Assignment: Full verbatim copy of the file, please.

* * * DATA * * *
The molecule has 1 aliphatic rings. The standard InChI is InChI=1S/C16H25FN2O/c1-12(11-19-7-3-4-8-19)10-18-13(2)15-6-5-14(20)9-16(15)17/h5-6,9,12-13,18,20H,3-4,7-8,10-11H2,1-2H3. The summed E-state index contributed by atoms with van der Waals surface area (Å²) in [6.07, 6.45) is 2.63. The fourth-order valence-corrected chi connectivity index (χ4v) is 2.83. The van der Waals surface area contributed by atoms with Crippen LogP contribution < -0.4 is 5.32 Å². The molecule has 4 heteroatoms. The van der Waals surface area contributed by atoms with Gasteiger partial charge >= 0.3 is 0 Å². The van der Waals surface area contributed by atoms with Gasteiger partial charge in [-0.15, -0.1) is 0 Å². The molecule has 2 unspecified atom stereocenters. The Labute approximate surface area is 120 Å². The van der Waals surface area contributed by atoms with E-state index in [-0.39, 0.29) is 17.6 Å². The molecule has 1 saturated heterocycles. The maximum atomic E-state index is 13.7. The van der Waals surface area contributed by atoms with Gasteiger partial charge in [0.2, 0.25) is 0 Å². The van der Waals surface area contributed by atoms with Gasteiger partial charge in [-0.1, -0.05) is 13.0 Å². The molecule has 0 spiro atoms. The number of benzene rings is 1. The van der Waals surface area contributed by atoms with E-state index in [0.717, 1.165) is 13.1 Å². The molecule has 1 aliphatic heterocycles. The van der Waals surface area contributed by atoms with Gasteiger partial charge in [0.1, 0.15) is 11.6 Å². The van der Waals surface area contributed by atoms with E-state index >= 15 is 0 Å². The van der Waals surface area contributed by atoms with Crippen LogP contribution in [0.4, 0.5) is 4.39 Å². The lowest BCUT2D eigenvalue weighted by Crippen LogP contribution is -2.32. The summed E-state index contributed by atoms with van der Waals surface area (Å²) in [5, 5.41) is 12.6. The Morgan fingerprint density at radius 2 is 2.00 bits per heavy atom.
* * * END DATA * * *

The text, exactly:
The molecule has 1 aliphatic rings. The standard InChI is InChI=1S/C16H25FN2O/c1-12(11-19-7-3-4-8-19)10-18-13(2)15-6-5-14(20)9-16(15)17/h5-6,9,12-13,18,20H,3-4,7-8,10-11H2,1-2H3. The summed E-state index contributed by atoms with van der Waals surface area (Å²) in [6.07, 6.45) is 2.63. The fourth-order valence-corrected chi connectivity index (χ4v) is 2.83. The van der Waals surface area contributed by atoms with Crippen LogP contribution < -0.4 is 5.32 Å². The molecule has 4 heteroatoms. The van der Waals surface area contributed by atoms with Gasteiger partial charge >= 0.3 is 0 Å². The van der Waals surface area contributed by atoms with Gasteiger partial charge in [-0.15, -0.1) is 0 Å². The molecule has 2 unspecified atom stereocenters. The Labute approximate surface area is 120 Å². The van der Waals surface area contributed by atoms with E-state index in [-0.39, 0.29) is 17.6 Å². The molecule has 1 saturated heterocycles. The maximum atomic E-state index is 13.7. The van der Waals surface area contributed by atoms with Gasteiger partial charge in [0.2, 0.25) is 0 Å². The van der Waals surface area contributed by atoms with Gasteiger partial charge in [-0.1, -0.05) is 13.0 Å². The molecule has 0 spiro atoms. The number of benzene rings is 1. The van der Waals surface area contributed by atoms with E-state index in [0.717, 1.165) is 13.1 Å². The molecule has 1 aliphatic heterocycles. The van der Waals surface area contributed by atoms with Gasteiger partial charge in [0.1, 0.15) is 11.6 Å². The van der Waals surface area contributed by atoms with E-state index >= 15 is 0 Å². The van der Waals surface area contributed by atoms with Crippen LogP contribution in [0.4, 0.5) is 4.39 Å². The lowest BCUT2D eigenvalue weighted by Crippen LogP contribution is -2.32. The summed E-state index contributed by atoms with van der Waals surface area (Å²) in [5, 5.41) is 12.6. The Morgan fingerprint density at radius 2 is 2.00 bits per heavy atom.